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The Quiet Voice Which Moves Mountains

(Completely unaware of the rising crime of online network targeting, during the first year of this current predation which so severely limits her parking spaces for safety, the poet wondered why all of her room renting landlords changed their attitudes pretty much upon her entrance to their households.

Some of the individuals involved will be found to be presently or until very recently still connected to this predator’s online/data ring.

Made homeless by these mysterious happenings, the poet spent a whole year, still working away online, completely homeless before reader contributions purchased her minivan and its DYI conversion, home to her continued seven day per week literary labors for the past year.

~ For details on ventilation, heating, storage, condensation control, food management, social survival, useful clothing tips and other insights on the processes she developed, type the words “Tiny mobile space” into this site’s search bar. ~

The events written of here occurred two years ago, just at the beginning of twelve months which very, very nearly killed her, and surely would if ever attempted by her again)


Recorded Reading:


The Quiet Voice Which Moves Mountains

“If you just want the whole head shaved — all at one length — I can squeeze you in this afternoon,” she offered.

“That would be wonderful,” I sighed.

Having escaped the drunken entrance of my erstwhile landlord to my room — uninvited and while I was in bed (welcome to the world of low budget room rentals) — by grabbing my two prepacked bags (I’d seen trouble coming) and abandoning forever both premises and all remaining possessions, I’d been left with only a pair of scissors and single charge on a household Norelco trimmer with which, afterward, to attempt my first homeless trim on a head routinely shaven for the entire twenty years prior.

Let’s just say that it hadn’t gone well.

With only one mirror no larger than the palm of my hand in which to view operations as they progressed, the sissors has left zebra stripes all over my head, which the Norelco had then sharply accented, by shaving the trimmed sections right to the skin without having any effect whatsoever upon those less trimmed.

Homeless people have odds of talking to policepersons way too high to be looking like the perfect candidate for a funny farm if asked to remove their headscarves for purposes of identification.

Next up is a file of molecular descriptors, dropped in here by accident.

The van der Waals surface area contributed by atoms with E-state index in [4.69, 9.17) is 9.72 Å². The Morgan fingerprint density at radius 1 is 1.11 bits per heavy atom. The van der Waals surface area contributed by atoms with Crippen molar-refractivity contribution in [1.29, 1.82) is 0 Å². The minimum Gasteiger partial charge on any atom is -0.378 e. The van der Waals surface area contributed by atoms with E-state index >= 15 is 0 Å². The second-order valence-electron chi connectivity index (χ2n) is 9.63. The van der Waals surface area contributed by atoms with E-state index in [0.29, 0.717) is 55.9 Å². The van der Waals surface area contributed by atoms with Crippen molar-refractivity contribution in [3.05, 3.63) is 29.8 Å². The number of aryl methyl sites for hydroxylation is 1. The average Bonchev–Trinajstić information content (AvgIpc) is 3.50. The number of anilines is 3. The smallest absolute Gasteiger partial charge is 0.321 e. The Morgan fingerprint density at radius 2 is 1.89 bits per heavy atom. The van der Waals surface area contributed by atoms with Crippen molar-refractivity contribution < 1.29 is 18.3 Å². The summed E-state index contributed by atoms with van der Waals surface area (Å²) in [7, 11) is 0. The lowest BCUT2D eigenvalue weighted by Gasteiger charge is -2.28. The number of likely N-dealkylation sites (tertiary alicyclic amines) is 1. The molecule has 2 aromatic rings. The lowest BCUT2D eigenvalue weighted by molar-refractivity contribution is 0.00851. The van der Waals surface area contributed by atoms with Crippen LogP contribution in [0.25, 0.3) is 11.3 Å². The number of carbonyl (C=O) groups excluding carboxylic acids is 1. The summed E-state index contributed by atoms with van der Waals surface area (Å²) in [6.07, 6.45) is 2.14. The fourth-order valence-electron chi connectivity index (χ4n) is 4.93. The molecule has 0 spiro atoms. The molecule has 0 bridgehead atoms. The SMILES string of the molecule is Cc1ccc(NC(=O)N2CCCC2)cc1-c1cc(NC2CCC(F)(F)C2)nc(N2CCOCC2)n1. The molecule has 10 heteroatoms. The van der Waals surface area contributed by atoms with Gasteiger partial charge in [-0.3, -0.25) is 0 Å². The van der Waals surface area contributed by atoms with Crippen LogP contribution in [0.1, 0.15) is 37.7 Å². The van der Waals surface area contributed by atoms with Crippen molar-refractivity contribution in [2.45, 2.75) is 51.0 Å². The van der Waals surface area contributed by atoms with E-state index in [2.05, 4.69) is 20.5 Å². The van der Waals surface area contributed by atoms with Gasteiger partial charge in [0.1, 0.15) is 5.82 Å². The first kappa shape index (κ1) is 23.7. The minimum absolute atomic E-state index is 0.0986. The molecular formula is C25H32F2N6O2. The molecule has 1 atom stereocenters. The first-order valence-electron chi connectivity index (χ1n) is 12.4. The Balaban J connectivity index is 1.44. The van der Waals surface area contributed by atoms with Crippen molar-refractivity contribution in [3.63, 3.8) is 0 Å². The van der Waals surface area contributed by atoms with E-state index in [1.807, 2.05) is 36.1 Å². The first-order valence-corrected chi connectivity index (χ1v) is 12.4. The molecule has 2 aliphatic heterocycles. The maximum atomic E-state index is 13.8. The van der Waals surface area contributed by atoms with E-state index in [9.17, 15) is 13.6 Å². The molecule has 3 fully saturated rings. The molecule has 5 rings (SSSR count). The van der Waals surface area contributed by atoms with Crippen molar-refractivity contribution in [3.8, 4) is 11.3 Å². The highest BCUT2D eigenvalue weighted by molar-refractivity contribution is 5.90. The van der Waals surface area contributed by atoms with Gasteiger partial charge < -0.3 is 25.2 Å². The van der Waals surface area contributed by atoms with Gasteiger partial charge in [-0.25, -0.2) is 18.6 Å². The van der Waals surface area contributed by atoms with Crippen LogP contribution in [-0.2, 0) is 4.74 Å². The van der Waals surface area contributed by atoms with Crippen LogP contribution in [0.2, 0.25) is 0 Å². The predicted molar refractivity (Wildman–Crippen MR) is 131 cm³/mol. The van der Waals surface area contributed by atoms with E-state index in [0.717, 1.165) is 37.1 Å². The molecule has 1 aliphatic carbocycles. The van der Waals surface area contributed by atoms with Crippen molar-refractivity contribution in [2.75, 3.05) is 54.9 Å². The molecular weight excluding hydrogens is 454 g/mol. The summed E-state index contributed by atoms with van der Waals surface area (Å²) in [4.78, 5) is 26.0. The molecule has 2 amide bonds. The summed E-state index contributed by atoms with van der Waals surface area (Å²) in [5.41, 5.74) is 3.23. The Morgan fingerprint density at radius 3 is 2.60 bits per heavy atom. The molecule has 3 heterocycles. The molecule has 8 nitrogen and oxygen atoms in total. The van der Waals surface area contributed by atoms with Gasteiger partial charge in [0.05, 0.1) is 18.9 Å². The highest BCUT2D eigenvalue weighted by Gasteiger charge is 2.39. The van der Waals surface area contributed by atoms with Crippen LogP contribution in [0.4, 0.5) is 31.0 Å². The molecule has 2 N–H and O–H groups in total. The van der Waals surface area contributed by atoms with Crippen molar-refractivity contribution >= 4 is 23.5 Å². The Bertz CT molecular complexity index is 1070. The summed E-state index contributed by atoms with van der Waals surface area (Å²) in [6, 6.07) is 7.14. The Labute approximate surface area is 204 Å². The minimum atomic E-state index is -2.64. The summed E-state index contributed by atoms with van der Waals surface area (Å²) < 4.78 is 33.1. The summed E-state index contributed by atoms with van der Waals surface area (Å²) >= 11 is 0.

“My hair hasn’t been washed in weeks,” I told the lovely young woman outside her hairdressing shop now, “but if you’ll just show me the sink, I’ll be happy to scrub it myself…”

“They won’t let us use that sink now, with the COVID regulations,” she told me regretfully.

“Oh.” I suppose my face fell a little. “You won’t want to do it, then. That’s okay.”

She gazed full into my eyes.

“I’ll shave your head for you,” she said.

I shook my head. “It doesn’t smell nice,” I assured her.

Without removing her eyes from mine, she smiled. She spoke softly, but very steadily and surely.

“We’ll get it done.”

And we did.

Clearly past master of the fine art of putting nervous customers at their ease, the thing I remember most about my time in her chair is not how (very) sorry I was that she was having to deal with my zebra-striped homeless head, but rather the fine, high quality of the conversation we shared — peaceful, rueful, humorous, very feminine, and very spiritual. Very aware.

As she laid aside her clippers (doubtless due for an immediate alcohol — or perhaps Prussic acid — bath), she told me, “You don’t have to pay me. It’s okay.”

I looked at her in disbelief. To have put up with special restrictions, special inconveniences, and have been so wonderfully gentle and brave and reassuring about it all — and afterward to refuse even basic payment!

… And then, she pronounced six words.

Six resounding, prophetic, magnificent words — words I wish I might mount some building, from the rooftop of which I would be heard everywhere, so that I could record the beautiful soft strength of her lovely voice and play it back over and over again into America’s spacious skies; echoing from our mountains’ majesty; falling to bud upon our fruited plains.

Words we all need to hear — and to speak — so, so badly right now, all over a nation, and a world, groaning with miseries which, most, do not come to us from any fate more inevitable than our very selves, our fellow men and women.

This is what she said, in the quiet voice which moves mountains:

“I have made enough money today.”


This poet is physically disabled. Public housing being insufficient to her medical and creative needs, she is presently livingin order to continue workingin her minivan, publishing all of her works using one thumb on the touch screen of her smartphone at an income of a fraction of her nation’s poverty level. She would treasure any donation you might care to offer ~ ● #72D-31S



Published by Ana Daksina

Read worldwide one million times, Ana Daksina is a Troubador of the coming age.

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